Red Moore knew he was in trouble as soon as he stepped into the batter’s box for the first time against Satchel Paige.
The catcher, Josh Gibson kept distracting him, warning the young Moore not to dig in against the legendary pitcher.
Moore acknowledged years later that he never really saw Paige’s fastball that hot afternoon — but he heard it.
“It sounded like a shotgun hitting Josh’s mitt,” Moore said.
Moore struck out that day, but still was riding high for decades as Atlanta’s lasting and most enduring connection to the old Negro Leagues.
On Saturday, James “Red” Moore, one the country’s last pure Negro Leaguers, died. He was 99. Moore’s funeral will be held at 11 a.m. Saturday at Springfield Missionary Baptist Church, 1730 Hollywood Road, Atlanta.
He is survived by his wife, Mary Moore.
Between 1935 and 1948 — interrupted by a stint in the military — Moore was a flashy, slick fielding first baseman for several Negro League teams, including the Newark Eagles and Atlanta Black Crackers.
Since the early 1990s, he had been an ambassador of the game, particularly in his hometown of Atlanta, where he visited schools and baseball fields all over the city to talk about the game he loved.
He was inducted into the Atlanta Sports Hall of Fame in 2006 and was feted by the Atlanta Braves and the White House.
“There was a time six or seven years ago that we took Red on a road tour to do educational programs on the Negro Leagues,” said Larry Winter, president of the Atlanta Sports Hall of Fame. “He used to wear a jacket with all the Negro League patches on it. He was a living part of history. He would tell stories about growing up in Atlanta, stories about traveling and playing ball, stories about facing Satchel. Not that he did well against him, but he batted against him.”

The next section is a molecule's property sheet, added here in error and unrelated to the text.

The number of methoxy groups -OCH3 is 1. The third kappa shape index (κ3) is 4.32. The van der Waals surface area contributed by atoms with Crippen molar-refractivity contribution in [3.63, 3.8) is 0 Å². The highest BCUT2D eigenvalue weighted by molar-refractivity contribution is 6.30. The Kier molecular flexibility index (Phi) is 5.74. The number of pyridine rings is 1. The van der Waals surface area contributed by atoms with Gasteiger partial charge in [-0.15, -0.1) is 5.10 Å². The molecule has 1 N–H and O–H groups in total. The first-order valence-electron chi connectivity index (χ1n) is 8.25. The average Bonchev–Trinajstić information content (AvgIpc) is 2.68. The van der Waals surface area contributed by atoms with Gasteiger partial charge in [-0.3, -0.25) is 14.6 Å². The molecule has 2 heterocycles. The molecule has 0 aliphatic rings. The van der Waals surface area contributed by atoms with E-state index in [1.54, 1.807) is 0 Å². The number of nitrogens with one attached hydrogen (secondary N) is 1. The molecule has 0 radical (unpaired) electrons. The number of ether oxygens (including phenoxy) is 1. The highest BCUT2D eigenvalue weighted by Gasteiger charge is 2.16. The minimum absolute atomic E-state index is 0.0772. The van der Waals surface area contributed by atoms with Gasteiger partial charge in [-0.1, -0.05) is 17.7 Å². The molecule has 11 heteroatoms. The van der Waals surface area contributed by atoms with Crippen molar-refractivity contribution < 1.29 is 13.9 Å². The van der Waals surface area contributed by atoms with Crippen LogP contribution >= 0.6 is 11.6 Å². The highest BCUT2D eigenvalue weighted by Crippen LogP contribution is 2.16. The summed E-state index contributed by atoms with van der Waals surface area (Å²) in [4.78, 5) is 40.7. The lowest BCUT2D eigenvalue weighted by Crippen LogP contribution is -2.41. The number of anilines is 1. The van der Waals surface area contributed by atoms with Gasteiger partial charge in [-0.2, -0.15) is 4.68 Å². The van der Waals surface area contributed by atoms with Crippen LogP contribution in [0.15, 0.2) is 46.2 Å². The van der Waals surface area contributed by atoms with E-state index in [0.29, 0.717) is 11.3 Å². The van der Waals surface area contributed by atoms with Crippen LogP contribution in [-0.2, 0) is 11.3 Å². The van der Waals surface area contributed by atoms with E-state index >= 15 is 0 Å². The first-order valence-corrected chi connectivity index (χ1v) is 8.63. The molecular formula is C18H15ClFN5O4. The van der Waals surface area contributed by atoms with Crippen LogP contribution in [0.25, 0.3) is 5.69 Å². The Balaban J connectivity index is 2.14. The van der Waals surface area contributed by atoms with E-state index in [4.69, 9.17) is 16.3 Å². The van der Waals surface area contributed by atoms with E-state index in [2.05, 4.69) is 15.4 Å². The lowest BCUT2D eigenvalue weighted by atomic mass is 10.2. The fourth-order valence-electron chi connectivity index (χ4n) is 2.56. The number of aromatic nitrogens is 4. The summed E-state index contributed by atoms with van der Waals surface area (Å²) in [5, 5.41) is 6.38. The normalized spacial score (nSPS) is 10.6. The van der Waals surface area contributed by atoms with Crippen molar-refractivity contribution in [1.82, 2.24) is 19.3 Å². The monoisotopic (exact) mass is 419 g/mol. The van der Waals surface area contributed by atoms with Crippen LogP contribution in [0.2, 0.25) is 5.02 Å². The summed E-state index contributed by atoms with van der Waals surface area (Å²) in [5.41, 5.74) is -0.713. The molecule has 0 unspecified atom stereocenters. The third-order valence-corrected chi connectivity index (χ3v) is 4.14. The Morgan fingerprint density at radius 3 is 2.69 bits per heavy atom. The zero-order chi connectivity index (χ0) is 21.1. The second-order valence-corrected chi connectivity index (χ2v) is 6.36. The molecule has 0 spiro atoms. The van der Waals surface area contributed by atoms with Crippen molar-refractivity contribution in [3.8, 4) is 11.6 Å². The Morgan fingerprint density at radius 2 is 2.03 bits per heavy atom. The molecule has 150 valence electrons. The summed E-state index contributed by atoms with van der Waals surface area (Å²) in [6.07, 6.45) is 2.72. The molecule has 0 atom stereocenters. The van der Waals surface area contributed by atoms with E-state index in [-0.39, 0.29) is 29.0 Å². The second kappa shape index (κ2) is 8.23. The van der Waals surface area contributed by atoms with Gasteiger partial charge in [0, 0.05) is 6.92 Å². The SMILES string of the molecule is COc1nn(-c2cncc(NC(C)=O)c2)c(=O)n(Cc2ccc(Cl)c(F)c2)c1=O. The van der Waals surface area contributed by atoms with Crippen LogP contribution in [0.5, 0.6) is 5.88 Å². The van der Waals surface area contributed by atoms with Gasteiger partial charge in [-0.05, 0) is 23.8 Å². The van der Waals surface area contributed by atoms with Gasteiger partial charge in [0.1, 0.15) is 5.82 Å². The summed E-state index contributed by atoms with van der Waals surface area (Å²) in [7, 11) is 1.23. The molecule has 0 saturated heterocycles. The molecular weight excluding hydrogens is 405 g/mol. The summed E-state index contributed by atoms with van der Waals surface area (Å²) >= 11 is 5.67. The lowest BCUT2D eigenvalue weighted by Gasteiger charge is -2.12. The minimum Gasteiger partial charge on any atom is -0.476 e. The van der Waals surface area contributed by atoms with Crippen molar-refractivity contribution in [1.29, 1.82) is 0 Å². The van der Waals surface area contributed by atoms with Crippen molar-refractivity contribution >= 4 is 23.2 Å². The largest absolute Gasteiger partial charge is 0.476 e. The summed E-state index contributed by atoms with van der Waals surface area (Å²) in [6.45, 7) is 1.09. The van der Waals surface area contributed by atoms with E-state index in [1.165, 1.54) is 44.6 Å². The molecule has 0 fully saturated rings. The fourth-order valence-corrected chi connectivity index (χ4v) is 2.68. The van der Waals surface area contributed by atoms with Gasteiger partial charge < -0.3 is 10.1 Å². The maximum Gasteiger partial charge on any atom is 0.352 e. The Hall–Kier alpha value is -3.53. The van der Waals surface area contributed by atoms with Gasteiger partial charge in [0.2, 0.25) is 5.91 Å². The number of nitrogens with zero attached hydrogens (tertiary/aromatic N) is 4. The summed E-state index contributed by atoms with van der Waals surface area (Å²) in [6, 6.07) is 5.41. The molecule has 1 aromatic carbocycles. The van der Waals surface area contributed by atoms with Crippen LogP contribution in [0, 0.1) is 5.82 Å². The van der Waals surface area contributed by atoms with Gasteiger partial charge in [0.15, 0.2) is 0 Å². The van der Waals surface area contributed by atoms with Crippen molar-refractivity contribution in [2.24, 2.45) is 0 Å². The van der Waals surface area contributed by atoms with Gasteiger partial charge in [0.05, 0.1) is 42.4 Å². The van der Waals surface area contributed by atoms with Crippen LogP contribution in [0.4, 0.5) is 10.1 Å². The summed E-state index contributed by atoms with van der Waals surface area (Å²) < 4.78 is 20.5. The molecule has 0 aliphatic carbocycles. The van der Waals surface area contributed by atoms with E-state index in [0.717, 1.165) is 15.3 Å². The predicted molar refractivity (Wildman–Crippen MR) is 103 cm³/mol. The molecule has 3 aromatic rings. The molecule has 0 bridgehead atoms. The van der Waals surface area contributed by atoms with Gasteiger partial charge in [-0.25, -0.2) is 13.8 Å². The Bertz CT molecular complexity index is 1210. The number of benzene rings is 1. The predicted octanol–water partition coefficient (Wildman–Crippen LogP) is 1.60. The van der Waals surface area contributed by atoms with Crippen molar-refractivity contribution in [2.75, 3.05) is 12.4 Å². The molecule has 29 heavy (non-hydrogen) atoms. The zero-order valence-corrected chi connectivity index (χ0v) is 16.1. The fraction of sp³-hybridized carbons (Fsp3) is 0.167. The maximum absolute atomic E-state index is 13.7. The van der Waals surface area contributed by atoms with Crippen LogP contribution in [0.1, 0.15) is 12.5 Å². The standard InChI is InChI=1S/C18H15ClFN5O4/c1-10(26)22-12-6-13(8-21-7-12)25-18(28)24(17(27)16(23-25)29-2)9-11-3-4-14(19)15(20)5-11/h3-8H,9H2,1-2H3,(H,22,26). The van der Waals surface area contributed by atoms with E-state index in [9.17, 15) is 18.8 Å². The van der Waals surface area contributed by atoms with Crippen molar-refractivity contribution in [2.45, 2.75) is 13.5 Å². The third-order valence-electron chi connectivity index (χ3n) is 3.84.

“When I first met him, I knew that he had a wonderful story to tell that was part of Atlanta history, sports history and societal history,” said Greg White, a long-time friend and spokesman for Moore. “I saw him as an icon. And he saw himself as an ambassador for the Negro Leagues.”
Raymond Doswell, vice president and curator for the Negro Leagues Baseball Museum, recognized the same qualities.
“Mr. Moore was a very gracious gentleman who enjoyed baseball and his place in it,” said Doswell. “I had not spoken with him in a few years, but I sensed from him someone who truly appreciated the remembrances and recognition the players from his era were receiving for their contributions to history.”
Moore was born Nov. 18, 1916, in the Bush Mountain community of Oakland City and graduated from Booker T. Washington High School.
His first baseball bat was a mop and his first balls were rocks. He never played baseball at Booker T., turning instead to neighborhood teams like the Oakland City Cubs and East Point Bears.
“We had some good players in the Negro Leagues,” Moore told The Atlanta Journal-Constitution in 2013. “But in my mind, I was always set on playing in the majors.”
At the time, that was just something to aspire to. Major League Baseball was not integrated and the Negro Leagues operated in their own world, on one hand a thriving, but somewhat underground business, and on the other hand, a reminder of racism and what could have been.
By 1934 at age 17, Moore signed his first pro contract for a team in Chattanooga, Tenn., before returning home to play for the Atlanta Black Crackers, which competed in the Negro Southern League, considered the minors.
In 1936, Moore joined the Negro National League’s Newark Eagles, and became part ofteam owner Effa Manley’s “Million Dollar Infield,” which included Dick Seay at second, and Hall of Hamers Willie Wells at shortstop and Ray Dandridge at third base.
Known for his glove, Moore was described in the “Biographical Encyclopedia of The Negro Baseball Leagues,” as the “most perfect first baseman ever.”
It was said that there was no ball he couldn’t dig out of the dirt. Depending on how he felt that day and keeping with the Negro League traditions of entertainment, he would sometimes catch the ball, roll it off the heel of his glove and into his other hand so fast that it looked like he was catching bare-handed. Others he would catch between his legs.
“I could pick ‘em,” Moore told the AJC. “And people used to come to the games early to watch me. I could put on a show.”